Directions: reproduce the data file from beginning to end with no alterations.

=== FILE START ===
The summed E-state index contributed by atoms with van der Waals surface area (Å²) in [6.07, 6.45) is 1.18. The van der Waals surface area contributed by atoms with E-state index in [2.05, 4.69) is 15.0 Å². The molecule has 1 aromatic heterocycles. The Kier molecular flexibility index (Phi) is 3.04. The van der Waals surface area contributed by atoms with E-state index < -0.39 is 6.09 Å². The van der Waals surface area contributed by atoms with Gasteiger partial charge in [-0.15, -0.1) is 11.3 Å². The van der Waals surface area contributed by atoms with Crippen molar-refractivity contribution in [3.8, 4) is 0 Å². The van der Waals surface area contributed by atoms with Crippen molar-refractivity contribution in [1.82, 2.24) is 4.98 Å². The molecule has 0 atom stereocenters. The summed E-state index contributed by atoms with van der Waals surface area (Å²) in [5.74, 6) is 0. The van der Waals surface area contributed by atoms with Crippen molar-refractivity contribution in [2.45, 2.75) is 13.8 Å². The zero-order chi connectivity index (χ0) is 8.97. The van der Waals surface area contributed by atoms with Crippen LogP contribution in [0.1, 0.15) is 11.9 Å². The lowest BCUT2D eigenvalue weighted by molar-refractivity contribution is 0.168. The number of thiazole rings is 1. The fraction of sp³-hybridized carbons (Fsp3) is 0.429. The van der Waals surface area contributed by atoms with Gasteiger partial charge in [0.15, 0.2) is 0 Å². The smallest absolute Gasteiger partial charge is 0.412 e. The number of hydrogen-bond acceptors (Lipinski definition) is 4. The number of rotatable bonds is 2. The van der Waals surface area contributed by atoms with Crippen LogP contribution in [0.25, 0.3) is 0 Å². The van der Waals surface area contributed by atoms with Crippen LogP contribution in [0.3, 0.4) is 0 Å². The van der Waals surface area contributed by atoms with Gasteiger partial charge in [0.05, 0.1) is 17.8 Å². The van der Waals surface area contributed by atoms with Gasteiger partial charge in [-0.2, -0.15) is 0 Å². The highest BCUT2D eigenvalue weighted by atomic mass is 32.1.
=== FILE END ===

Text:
The summed E-state index contributed by atoms with van der Waals surface area (Å²) in [6.07, 6.45) is 1.18. The van der Waals surface area contributed by atoms with E-state index in [2.05, 4.69) is 15.0 Å². The molecule has 1 aromatic heterocycles. The Kier molecular flexibility index (Phi) is 3.04. The van der Waals surface area contributed by atoms with E-state index < -0.39 is 6.09 Å². The van der Waals surface area contributed by atoms with Gasteiger partial charge in [-0.15, -0.1) is 11.3 Å². The van der Waals surface area contributed by atoms with Crippen molar-refractivity contribution in [3.8, 4) is 0 Å². The van der Waals surface area contributed by atoms with Crippen molar-refractivity contribution in [1.82, 2.24) is 4.98 Å². The molecule has 0 atom stereocenters. The summed E-state index contributed by atoms with van der Waals surface area (Å²) in [5.74, 6) is 0. The van der Waals surface area contributed by atoms with Crippen molar-refractivity contribution in [2.45, 2.75) is 13.8 Å². The zero-order chi connectivity index (χ0) is 8.97. The van der Waals surface area contributed by atoms with Crippen LogP contribution in [0.1, 0.15) is 11.9 Å². The lowest BCUT2D eigenvalue weighted by molar-refractivity contribution is 0.168. The number of thiazole rings is 1. The fraction of sp³-hybridized carbons (Fsp3) is 0.429. The van der Waals surface area contributed by atoms with Gasteiger partial charge in [0.15, 0.2) is 0 Å². The smallest absolute Gasteiger partial charge is 0.412 e. The number of hydrogen-bond acceptors (Lipinski definition) is 4. The number of rotatable bonds is 2. The van der Waals surface area contributed by atoms with Crippen LogP contribution in [0.25, 0.3) is 0 Å². The van der Waals surface area contributed by atoms with Crippen LogP contribution in [0.3, 0.4) is 0 Å². The van der Waals surface area contributed by atoms with Gasteiger partial charge in [0.05, 0.1) is 17.8 Å². The van der Waals surface area contributed by atoms with Gasteiger partial charge in [-0.2, -0.15) is 0 Å². The highest BCUT2D eigenvalue weighted by atomic mass is 32.1.